Committee on Memorials: 1. instructed to inquire into the expediency of memorializing Congress for an appropriation for the improvement of St. Francis, White, Black, and Currant rivers, 2. introduced the adopted resolution that the committee be instructed to inquire into the expediency of memorializing Congress for an appropriation to open a road from William String's, in St. Francis county to Jackson in Lawrence County, and also for the appropriation to complete the road from Jackson in Lawrence County, via Fayetteville, in Washington county, to Fort Smith. [14b] 3. instructed to inquire into the expediency of memorializing Congress for an appropriation to complete althe road leading from Fulton, via Little Rock, and Jackson to the State Line. [14c]
Committee on Internal Improvements: examine and report to the Senate what alterations, if any, are necessary to be made in the road law of this State. [14c]
November 24, 1840: Ficklin presented a petition from "a large number of the citizens of Lawrence county praying for the establishment of a new county to be called Warren county." the motion was laid on the table. [14c]
However, the 1840s were not easy times and Ficklin's fortunes changed. The Panic of 1837 had already hurt the national economy. Then, in 1843, the Arkansas State Bank failed, leaving the state deep in debt. Ficklin was sued multiple times between 1840 and 1846. According to records at the Northeast Arkansas Regional Archives (NEARA), ten of these cases were related to debt collection. The exact nature of these cases and whether they involved Ficklin's businesses is unknown, but it's clear that even a prosperous port like Powhatan was not immune from hardship.
In 1843, an Act was passed by the Arkansas General Assembly that set aside five hundred thousand acres, “for the benefit of such persons as have settled on, or have made improvement on the public lands in this State, and also for such persons as may hereafter settle on, or improve any of said lands.” The act divided the internal improvement land into three hundred and twenty acres tracts selected by appointed agents, of which John S. Ficklin was one. Land that Ficklin claimed for Powhatan was selected as part of the internal improvement acres. Persons who claimed land under the act paid the state two dollars an acre plus interest for the land. The Act also stated that all proceeds from selling the internal improvement land will be returned to the owners to fund improvements on the lands such as roads, ferries and buildings. Research shows at this time that Ficklin never received an official deed from the Governor of the State showing ownership over the land that became Powhatan.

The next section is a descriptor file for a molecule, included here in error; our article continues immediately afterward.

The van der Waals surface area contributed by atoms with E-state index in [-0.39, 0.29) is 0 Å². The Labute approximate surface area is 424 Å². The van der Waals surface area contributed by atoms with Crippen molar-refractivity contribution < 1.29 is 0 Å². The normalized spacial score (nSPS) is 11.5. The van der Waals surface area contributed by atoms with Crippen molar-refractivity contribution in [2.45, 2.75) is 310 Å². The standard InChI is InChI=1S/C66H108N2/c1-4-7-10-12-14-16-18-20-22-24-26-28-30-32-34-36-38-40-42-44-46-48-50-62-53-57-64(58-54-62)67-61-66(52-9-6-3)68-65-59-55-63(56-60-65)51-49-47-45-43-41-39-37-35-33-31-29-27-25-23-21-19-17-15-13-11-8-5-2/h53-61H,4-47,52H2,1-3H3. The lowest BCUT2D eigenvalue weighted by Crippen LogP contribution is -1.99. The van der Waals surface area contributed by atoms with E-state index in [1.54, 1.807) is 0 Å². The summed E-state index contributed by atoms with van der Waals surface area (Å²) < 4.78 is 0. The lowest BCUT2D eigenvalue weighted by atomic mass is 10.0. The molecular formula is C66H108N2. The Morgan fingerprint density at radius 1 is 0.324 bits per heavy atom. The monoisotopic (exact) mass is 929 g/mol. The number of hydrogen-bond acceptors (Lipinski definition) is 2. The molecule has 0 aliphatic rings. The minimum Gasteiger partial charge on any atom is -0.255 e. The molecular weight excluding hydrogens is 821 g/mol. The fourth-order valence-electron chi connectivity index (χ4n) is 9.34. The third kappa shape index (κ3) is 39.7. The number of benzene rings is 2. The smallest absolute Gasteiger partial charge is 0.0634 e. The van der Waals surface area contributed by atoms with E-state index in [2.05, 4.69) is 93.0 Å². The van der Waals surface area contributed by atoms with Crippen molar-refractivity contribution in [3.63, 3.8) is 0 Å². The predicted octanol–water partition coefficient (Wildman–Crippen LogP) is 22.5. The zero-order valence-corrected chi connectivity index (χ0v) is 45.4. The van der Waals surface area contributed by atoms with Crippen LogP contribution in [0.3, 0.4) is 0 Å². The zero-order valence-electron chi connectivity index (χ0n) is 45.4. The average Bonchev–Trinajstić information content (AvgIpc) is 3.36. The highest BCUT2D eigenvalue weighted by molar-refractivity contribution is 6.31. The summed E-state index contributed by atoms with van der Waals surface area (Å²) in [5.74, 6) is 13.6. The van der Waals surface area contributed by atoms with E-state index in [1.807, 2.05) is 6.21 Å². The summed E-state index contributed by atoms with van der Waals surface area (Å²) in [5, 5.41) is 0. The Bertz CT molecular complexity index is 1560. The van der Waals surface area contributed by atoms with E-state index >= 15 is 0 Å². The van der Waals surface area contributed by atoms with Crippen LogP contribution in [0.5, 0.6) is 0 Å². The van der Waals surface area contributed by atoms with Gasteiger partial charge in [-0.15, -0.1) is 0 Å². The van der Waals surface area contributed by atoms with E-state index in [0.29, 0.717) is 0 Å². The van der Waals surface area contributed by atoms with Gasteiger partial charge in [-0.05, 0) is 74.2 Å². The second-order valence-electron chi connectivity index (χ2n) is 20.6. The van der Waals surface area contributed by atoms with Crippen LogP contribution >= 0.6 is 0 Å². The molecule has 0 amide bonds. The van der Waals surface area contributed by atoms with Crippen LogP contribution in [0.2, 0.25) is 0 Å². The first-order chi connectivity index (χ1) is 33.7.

1843: delegate from Lawrence County to the Democratic State Convention in Little Rock. named as President of the Convention and on the executive committee to fill any vacancies in nominations or appointments [18a]
On February 21, 1846, John S. Ficklin signed a mortgage to William Lindley of New Orleans for five hundred and fifty dollars, regarding a twenty three and three-quarters acres tract of land at “the south end of Ficklin’s location as part of five hundred thousand acre donation to the state.” This land is directly south of Powhatan’s boundary line. Ficklin later mortgages the east half of the northeast quarter of section thirty-one, located on the south side of the land mortgaged to Lindley, to Dr. Andrew Balfour of Smithville for two hundred dollars. (Figure 4) These mortgages and lack of clear title becomes significant after his death as it created uncertainty concerning legal title to the property he claimed.
Mexican War Service and Death
In 1846, the United States declared war on Mexico. Federal troops station at Fort Gibson, Fort Wayne, and Fort Smith within Indian Territory were reassigned southwards. Secretary of War William Marcy wrote to Governor Thomas Drew requesting Arkansas provide a Mounted Rifles regiment for service in Mexico and a battalion of Infantry and Mounted Rifles for defense of the western border. Arkansas responded with 19 companies; Ficklin volunteered as commander of Company C from Lawrence County. On January 18, 1846, Ficklin received his commission from the Governor and began an argument in the Senate on whether he could keep his lawfully-elected seat while serving in the militia. [20a] The Senate Report from November 10, 1846 reported Ficklin's commission and stated that as "no man can serve two masters at the same time," Ficklin would be placed on furlough from the State Senate until the end of his twelve month commission. Two days later, Hans Smith of the Committee on the Judiciary submitted a Minority Report arguing the decision stating that since Ficklin was a member of the militia, not the regular army, he was entitled to hold his Senate seat. The motion to adopt the Minority Report failed by one vote (11-10) sustaining the original November 10th decision. [20b]
They arrived in Little Rock on June 26 and set out for Fort Smith, arriving on July 6 to muster-in for a period of twelve months. [20c] After being furnished with uniforms, weapons, and equipment, they moved on to Fort Gibson. Ficklin appears on the muster rolls from July to September 1846. October 1846: Ficklin released on Furlough for seven days ans relinquished from command on that day. [20c] On furlough to run for State Legislature, won, but contracted measles in Ft. Smith on the way back to service. Ficklin himself succumbed to disease and died on December 17. He was buried at Fort Smith and Andrew Imboden was elected company captain in his place.